Tips to Counteract Seasonal Depression

What habits can you bring into your life to make you happier?


Kaycee Browning, Staff Writer

Winter is here. The days are shorter and colder. To some, this means hopes of snow and winter outfits. However, the cold weather can cause some people to experience depression or a worsening in their depression.

Seasonal Affective Disorder, otherwise known as SAD or seasonal depression, is defined by the Mayo Clinic as a type of depression that’s related to changes in season. Some symptoms of seasonal depression are a change in appetite, apathy, fatigue or hopelessness. 

In the midst of college scholarships and applications, all-state and all-region for athletes and musicians, basketball season and coursework, how can students counteract seasonal depression while maintaining self-discipline and meeting deadlines?


  1. Get enough sleep

Some days, waking up can be the hardest part. Licensed clinical social worker Sean Oakley says some people do better staying up later, while some people do better sleeping earlier. “If you can, go to bed when you’re actually tired,” Oakley said. “A lot of times when we’re depressed, we get sucked into our phones, watching stuff, screens, and it causes us to stay up later, and we’re up later when it’s darker. That’s feeding into the depression.”

SAD can lead people to feeling like they want to oversleep and hibernate, so try to maintain 7-8 hours of sleep each night.


       2. Eat healthy meals and snacks

The food you put into your body transforms into your energy. In a 2017 study conducted by, it was discovered that whole fruits, vegetables, grains and low-fat dairy lower the risk of depression, while sweets and high-fat dairy products can increase the risk. Eating protein several times a day can boost energy and clear the mind. Drinking water and preparing food at home opposed to fast-food can also contribute to a more positive mood.  


       3. Grow your loving relationships 

“The most important thing [for managing SAD] are meaningful relationships and connections with others, people to talk to so you really know you’re not alone,” said Oakley. Initiate friend outings and group chats. If you’re a concert lover, Vino’s in Downtown Little Rock plays shows every other weekend. Downtown Benton also has several boutiques, restaurants and coffee shops such as ‘Italy in Town’ or ‘Koffee with a Kause’, as well as the occasional show at the Royal theater for musical fans. 


        4. Exercise

Any form of physical motion can counteract SAD. Yoga increases mental stability and focus, bringing a calm mind. According to, exercise releases endorphins which reduces pain and increases a sense of well-being. Exercises like running can also increase self-confidence and create a healthy habit and hobby. Hiking is another great activity that allows you to enjoy scenery and be exposed to the sun.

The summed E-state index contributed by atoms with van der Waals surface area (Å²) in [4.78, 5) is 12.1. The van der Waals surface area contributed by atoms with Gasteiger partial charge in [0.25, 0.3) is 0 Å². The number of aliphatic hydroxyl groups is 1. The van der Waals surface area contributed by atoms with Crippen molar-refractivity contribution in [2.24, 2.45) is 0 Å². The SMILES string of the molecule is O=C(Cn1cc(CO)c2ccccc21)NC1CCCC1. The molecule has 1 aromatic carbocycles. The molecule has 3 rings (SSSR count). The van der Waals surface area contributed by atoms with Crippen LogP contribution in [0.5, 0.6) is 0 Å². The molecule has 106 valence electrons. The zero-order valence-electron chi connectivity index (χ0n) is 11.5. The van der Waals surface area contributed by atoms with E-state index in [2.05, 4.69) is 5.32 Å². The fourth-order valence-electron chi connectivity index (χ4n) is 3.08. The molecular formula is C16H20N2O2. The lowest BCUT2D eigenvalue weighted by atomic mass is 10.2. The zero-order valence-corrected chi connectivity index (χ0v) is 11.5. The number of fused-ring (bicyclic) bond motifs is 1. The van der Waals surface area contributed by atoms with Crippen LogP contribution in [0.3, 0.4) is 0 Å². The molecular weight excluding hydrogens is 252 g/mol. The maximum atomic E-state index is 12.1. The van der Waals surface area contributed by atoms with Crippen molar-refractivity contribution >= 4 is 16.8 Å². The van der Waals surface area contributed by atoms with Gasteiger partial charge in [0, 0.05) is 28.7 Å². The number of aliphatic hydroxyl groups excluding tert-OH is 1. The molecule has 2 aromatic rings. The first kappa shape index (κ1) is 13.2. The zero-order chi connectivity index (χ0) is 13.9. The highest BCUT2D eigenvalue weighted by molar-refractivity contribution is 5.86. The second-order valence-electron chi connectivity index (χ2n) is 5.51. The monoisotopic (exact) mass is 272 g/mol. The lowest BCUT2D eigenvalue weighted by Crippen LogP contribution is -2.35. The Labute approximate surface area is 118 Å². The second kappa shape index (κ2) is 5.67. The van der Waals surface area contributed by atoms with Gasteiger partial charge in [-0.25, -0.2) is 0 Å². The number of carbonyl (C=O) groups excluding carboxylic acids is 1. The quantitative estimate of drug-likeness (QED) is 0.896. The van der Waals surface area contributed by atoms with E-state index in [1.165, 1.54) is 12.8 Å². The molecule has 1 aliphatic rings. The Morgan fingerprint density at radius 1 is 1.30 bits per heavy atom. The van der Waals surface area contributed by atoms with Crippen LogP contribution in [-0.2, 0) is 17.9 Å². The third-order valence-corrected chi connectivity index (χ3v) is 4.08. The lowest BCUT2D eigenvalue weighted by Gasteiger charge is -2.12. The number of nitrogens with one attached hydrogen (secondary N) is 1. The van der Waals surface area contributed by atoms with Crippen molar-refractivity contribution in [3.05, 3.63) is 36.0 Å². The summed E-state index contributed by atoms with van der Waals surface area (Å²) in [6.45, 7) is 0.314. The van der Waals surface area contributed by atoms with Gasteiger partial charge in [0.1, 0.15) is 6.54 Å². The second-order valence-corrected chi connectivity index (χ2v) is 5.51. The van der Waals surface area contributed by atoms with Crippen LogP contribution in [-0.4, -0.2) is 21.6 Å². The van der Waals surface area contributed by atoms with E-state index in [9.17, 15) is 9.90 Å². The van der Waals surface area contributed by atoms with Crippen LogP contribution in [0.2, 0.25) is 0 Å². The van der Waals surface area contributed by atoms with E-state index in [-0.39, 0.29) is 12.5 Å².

5. Keep a journal

Journaling can help release thoughts instead of holding onto them. Journaling can also develop the relationship with self through improving the articulation of thoughts and recognizing thought patterns. “It’s good to write out a list of stuff that is meaningful to you,” Oakley said. “Whether it is friends, cooking, eating well, exercising, when that depression comes in and you feel less motivated to do things and you withdraw from things that are important to you, it feeds back into the depression and causes you to spiral down, and that can be hard to get out of.”


       6. Be in the sunlight 

People who experience SAD need more sunlight than people who don’t have SAD. Sunshine in the morning time can be extremely beneficial for a brighter mood.  “I think a big part of why a lot of people have SAD in the winter is because it’s darker earlier and there’s less things to do outside,” Oakley said. “If you can just go sit outside when it’s sunny, even 10-15 minutes a day helps.”


       7. Meditate

Just five minutes of focused meditation can greatly influence the rest of the day, improve mood and create a safe space. Don’t get discouraged if you lose focus during meditation, it takes practice to quiet your mind. Linked below are 32 journal prompts for self-care and some good beginner guided meditations. 


“The hardest part of managing depression is a lot of it is behavioral,” Oakley said. “You have biological stuff going on that you didn’t choose, so it sucks to deal with it, but what is in your control is your actions and your behavior, so you do kinda have to push a little harder to do the things that are meaningful to you. SAD is a pretty common thing, so just know you’re not alone if you’re feeling that.”


32 Journal Prompts for Self-Reflection

5-Minute Meditation